Although Gum provides extensive layout control, many games require Gum components with custom logic. For example, a button may need to play a sound effect when clicked – logic which should be centralised in the button component code rather than added as events on every button instance.
This tutorial shows how to use partial classes to add custom logic to a button. Although we use partial classes for the specific functionality of adding sound effects, partial classes can be used for any other logic.
What is a Partial Class?
Partial classes, which use the partial keyword, allow the definition of a single class to be spread out across multiple files. Glue uses partial classes to separate custom code from generated code (so that generated code does not overwrite custom code). In fact, all screens and entities in a Glue project already use partial classes. You can see this by expanding any screen or entity in your project in Visual Studio.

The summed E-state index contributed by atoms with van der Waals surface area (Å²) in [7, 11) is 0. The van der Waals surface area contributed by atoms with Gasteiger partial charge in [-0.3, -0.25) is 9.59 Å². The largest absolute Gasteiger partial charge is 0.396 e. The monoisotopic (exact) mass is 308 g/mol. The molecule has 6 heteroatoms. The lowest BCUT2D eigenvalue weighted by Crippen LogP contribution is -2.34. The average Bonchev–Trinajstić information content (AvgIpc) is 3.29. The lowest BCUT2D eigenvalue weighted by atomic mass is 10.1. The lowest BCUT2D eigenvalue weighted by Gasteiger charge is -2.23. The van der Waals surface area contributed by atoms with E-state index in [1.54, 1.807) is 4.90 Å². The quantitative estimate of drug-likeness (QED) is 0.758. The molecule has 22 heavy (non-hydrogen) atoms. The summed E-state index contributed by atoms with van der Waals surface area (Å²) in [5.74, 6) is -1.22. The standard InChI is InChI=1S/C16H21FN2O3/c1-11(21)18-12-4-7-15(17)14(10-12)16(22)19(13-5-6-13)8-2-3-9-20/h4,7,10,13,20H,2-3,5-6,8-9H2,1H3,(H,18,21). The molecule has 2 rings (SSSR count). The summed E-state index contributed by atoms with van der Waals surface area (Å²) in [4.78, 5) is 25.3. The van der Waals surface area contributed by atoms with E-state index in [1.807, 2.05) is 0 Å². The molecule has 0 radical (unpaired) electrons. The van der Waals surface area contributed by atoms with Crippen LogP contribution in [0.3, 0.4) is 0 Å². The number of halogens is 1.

The following image shows a GameScreen’s custom code:
The following image shows a GameScreen’s generated code:
Similarly, your Visual Studio project will have two files for each Gum screen and component: One for generated code and one for custom code. For example, if you have been following this tutorial, you will have a
We can handle the Click event by modifying the ButtonRuntime code as follows:
partial void CustomInitialize()
this.Click += HandleClick;
private void HandleClick(IWindow window)
Now we can add code in our HandleClick method to perform any custom logic when the user clicks the button. This code will be executed on every instance of ButtonRuntime across our entire project.
No defining declaration found for implementing declaration of partial method
This is usually caused by having a mismatched namespace in your partial compared to the partial of the generated code.